Or how about the Aliens skit when she hosted back in the ’80s where they shoot E.T. and she starts stripping then someone says: “Stop, we already saw you in your underwear.”
      “Oh, sorry.”

  • Old Soldier

    This is one of the few franchises I wish they would reboot after Aliens and make it so those POS sequels Alien3 and Resurrection never happened.

    “Whaaaa….but it’s Fincher!”

    • Strong Enough

      “Whaaaa….but it’s Fincher!”

  • Colin Christian

    A supremely class act.She is the definition of female empowering cinema,a badass without losing her female qualities,Sigourney will forever,rock.

  • Ted

    What if David and the girl with the dragon tattoo find an old Ripley who traveled back in time to destroy all the xenomorphs?

    • Batt Damon

      In a delorean?

  • Gorewhoreaust

    WOW!. Sigourney is so amazingly respectful of her fans and the fans of her work. Many other stars could take a lesson from the wonderful Ms. Weaver on being gracious and humble.

  • NotePad

    It would be kinda cool to see her back in a new Alien sequel, but I really like where things are going with Prometheus. Prometheus is fresh and exciting, whereas a new Alien sequel centered around Ripley sounds stale. With Alien3 they should have used one of the scripts that wasn`t about Ripley. There`s so much you can do in that universe if it`s not bogged down by being The Tales of Ripley vs. The Alien!

    So a new Alien film taking place after Resurrection isn`t a bad idea, but it would have to be very fresh and not involve Ripley. But right now I`m waiting for Prometheus 2.

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  • Geoff Trowbridge

    Ugh… I loathe the word “quadrilogy.” It’s a fabricated mashup of a Latin prefix and a Greek suffix. The correct term is “tetralogy.”

  • brett

    I absolutely LOVE LOVE LOVE Sigoney Weaver’s work — not only in Alien/Aliens (I disregard everything that came after Aliens) but in every single role she tackles. Incredibly powerful, moving actress — COPYCAT, GORILLAS IN THE MIST,WORKING GIRL-PRAYERS FOR BOBBY(WOW!!!!). She just rocks every movie she’s in. Except Avatar, with no disrepect to Ms. Weaver, I just didn’t like the flick.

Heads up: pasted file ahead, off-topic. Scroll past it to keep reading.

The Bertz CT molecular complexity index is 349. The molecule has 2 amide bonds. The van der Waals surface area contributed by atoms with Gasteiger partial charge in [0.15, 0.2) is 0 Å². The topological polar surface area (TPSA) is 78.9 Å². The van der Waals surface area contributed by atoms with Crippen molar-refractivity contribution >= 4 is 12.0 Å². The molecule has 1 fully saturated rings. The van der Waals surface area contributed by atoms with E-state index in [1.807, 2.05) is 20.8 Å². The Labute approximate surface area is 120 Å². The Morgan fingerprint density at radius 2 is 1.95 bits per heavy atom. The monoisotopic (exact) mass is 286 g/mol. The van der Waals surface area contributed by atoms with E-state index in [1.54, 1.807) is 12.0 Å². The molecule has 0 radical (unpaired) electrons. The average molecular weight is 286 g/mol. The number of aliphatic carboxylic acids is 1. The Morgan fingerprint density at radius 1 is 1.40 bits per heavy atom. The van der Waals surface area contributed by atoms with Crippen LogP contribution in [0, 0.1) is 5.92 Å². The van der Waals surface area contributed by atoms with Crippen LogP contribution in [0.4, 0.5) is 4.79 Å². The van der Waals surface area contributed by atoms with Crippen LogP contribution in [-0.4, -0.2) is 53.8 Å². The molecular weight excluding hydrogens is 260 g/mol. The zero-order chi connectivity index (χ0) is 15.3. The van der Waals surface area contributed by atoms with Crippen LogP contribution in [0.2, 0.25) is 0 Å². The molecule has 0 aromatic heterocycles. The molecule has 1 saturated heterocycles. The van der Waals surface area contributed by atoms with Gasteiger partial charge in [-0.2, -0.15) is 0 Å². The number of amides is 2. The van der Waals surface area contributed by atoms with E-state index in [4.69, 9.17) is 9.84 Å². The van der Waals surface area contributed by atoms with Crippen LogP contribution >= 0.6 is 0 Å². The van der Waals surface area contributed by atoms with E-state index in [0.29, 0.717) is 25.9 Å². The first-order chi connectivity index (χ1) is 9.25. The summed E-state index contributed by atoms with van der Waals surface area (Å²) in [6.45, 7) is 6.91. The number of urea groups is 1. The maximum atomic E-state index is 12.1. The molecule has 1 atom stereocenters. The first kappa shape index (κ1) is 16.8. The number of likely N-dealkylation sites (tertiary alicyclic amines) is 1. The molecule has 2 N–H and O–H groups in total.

In fact, this past weekend, I had a marathon — Prometheius, Alien and Aliens back to back and her work in Alien/Aliens is still powerful after all this time.
    Would ONLY see another Alien movie if Ms. Weaver was in it and it disregarded all the other crappy Alien sequels that came after Cameron’s work of brilliance.

  • Matt Hardwick

    People seem to be forgetting that she’s 64 years old! She’s far too old to play Ripley anymore.

    • Ant

      She could make cameos like not fighting!

    • Batt Damon

      No way, she can still do it. I can’t wait for Alien 5 where she teems up with Indiana Jones to fight aliens and hide in refrigerators.

  • Ant

    No more!

    • Batt Damon

      C’mon, it can’t be as bad as Resurrection or Prometheus

      • Ant

        You forgot AvP series. :P

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  • tarek

    My suggestion is to erase Alien three and start again from the scratch. Even though I liked it for its dark approach. But it didn’t left much of a story to tell.
    This or stop bugging us with a sequel. I don’t need to watch a new zombie like Ripley adventure.